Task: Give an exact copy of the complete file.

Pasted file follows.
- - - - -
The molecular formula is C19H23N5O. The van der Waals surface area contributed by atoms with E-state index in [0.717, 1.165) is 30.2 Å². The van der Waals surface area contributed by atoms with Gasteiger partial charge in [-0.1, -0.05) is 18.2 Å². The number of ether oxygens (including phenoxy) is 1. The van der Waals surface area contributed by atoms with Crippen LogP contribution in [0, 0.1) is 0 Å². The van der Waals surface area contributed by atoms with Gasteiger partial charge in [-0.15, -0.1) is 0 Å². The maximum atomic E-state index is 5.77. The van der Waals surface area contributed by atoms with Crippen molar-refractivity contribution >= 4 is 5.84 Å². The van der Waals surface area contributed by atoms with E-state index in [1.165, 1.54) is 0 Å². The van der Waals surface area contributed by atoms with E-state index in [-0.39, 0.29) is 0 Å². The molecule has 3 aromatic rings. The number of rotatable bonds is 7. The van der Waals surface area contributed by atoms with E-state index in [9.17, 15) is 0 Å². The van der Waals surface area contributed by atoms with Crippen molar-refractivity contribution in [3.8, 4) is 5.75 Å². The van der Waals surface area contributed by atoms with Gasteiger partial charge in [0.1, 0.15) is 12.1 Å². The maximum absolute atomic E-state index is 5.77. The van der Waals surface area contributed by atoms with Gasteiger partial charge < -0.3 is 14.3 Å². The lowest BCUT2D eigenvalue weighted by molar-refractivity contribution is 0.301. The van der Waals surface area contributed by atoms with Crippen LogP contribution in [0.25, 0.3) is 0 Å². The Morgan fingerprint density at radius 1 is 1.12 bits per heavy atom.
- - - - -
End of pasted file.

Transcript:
The molecular formula is C19H23N5O. The van der Waals surface area contributed by atoms with E-state index in [0.717, 1.165) is 30.2 Å². The van der Waals surface area contributed by atoms with Gasteiger partial charge in [-0.1, -0.05) is 18.2 Å². The number of ether oxygens (including phenoxy) is 1. The van der Waals surface area contributed by atoms with Crippen LogP contribution in [0, 0.1) is 0 Å². The van der Waals surface area contributed by atoms with Gasteiger partial charge in [-0.15, -0.1) is 0 Å². The maximum atomic E-state index is 5.77. The van der Waals surface area contributed by atoms with Crippen molar-refractivity contribution >= 4 is 5.84 Å². The van der Waals surface area contributed by atoms with E-state index in [1.165, 1.54) is 0 Å². The van der Waals surface area contributed by atoms with E-state index in [-0.39, 0.29) is 0 Å². The molecule has 3 aromatic rings. The number of rotatable bonds is 7. The van der Waals surface area contributed by atoms with E-state index in [9.17, 15) is 0 Å². The van der Waals surface area contributed by atoms with Crippen molar-refractivity contribution in [3.8, 4) is 5.75 Å². The van der Waals surface area contributed by atoms with Gasteiger partial charge in [0.1, 0.15) is 12.1 Å². The maximum absolute atomic E-state index is 5.77. The van der Waals surface area contributed by atoms with Gasteiger partial charge < -0.3 is 14.3 Å². The lowest BCUT2D eigenvalue weighted by molar-refractivity contribution is 0.301. The van der Waals surface area contributed by atoms with Crippen LogP contribution in [0.25, 0.3) is 0 Å². The Morgan fingerprint density at radius 1 is 1.12 bits per heavy atom.